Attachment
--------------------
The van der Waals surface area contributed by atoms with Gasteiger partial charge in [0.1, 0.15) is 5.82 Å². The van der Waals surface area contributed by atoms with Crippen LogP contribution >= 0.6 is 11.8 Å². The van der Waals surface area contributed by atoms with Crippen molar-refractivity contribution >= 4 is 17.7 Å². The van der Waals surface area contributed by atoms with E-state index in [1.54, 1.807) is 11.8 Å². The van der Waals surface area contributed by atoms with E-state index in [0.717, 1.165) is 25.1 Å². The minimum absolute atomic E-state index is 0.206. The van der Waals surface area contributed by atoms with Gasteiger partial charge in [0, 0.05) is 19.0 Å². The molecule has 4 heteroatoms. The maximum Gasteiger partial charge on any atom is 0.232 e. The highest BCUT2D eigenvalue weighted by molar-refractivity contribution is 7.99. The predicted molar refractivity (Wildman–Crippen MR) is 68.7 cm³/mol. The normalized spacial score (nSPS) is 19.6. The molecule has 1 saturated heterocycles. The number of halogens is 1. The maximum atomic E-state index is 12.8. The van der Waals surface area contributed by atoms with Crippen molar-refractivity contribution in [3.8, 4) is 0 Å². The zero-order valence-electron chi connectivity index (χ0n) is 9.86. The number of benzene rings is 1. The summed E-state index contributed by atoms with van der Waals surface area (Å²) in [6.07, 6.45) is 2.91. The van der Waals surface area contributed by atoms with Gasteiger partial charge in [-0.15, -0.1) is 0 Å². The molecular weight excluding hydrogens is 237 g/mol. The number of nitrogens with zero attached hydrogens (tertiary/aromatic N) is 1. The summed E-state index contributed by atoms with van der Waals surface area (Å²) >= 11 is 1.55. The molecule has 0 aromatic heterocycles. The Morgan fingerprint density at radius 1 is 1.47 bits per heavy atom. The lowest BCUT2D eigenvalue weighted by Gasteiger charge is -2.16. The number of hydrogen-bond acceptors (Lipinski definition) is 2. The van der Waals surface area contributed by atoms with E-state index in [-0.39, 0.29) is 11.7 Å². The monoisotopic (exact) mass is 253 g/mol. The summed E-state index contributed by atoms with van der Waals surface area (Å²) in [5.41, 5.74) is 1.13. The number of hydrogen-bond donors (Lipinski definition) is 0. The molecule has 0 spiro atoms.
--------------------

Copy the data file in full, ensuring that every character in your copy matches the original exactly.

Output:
The van der Waals surface area contributed by atoms with Gasteiger partial charge in [0.1, 0.15) is 5.82 Å². The van der Waals surface area contributed by atoms with Crippen LogP contribution >= 0.6 is 11.8 Å². The van der Waals surface area contributed by atoms with Crippen molar-refractivity contribution >= 4 is 17.7 Å². The van der Waals surface area contributed by atoms with E-state index in [1.54, 1.807) is 11.8 Å². The van der Waals surface area contributed by atoms with E-state index in [0.717, 1.165) is 25.1 Å². The minimum absolute atomic E-state index is 0.206. The van der Waals surface area contributed by atoms with Gasteiger partial charge in [0, 0.05) is 19.0 Å². The molecule has 4 heteroatoms. The maximum Gasteiger partial charge on any atom is 0.232 e. The highest BCUT2D eigenvalue weighted by molar-refractivity contribution is 7.99. The predicted molar refractivity (Wildman–Crippen MR) is 68.7 cm³/mol. The normalized spacial score (nSPS) is 19.6. The molecule has 1 saturated heterocycles. The number of halogens is 1. The maximum atomic E-state index is 12.8. The van der Waals surface area contributed by atoms with Crippen molar-refractivity contribution in [3.8, 4) is 0 Å². The zero-order valence-electron chi connectivity index (χ0n) is 9.86. The number of benzene rings is 1. The summed E-state index contributed by atoms with van der Waals surface area (Å²) in [6.07, 6.45) is 2.91. The van der Waals surface area contributed by atoms with Gasteiger partial charge in [-0.15, -0.1) is 0 Å². The molecular weight excluding hydrogens is 237 g/mol. The number of nitrogens with zero attached hydrogens (tertiary/aromatic N) is 1. The summed E-state index contributed by atoms with van der Waals surface area (Å²) >= 11 is 1.55. The molecule has 0 aromatic heterocycles. The Morgan fingerprint density at radius 1 is 1.47 bits per heavy atom. The lowest BCUT2D eigenvalue weighted by Gasteiger charge is -2.16. The number of hydrogen-bond acceptors (Lipinski definition) is 2. The van der Waals surface area contributed by atoms with E-state index in [-0.39, 0.29) is 11.7 Å². The monoisotopic (exact) mass is 253 g/mol. The summed E-state index contributed by atoms with van der Waals surface area (Å²) in [5.41, 5.74) is 1.13. The number of hydrogen-bond donors (Lipinski definition) is 0. The molecule has 0 spiro atoms.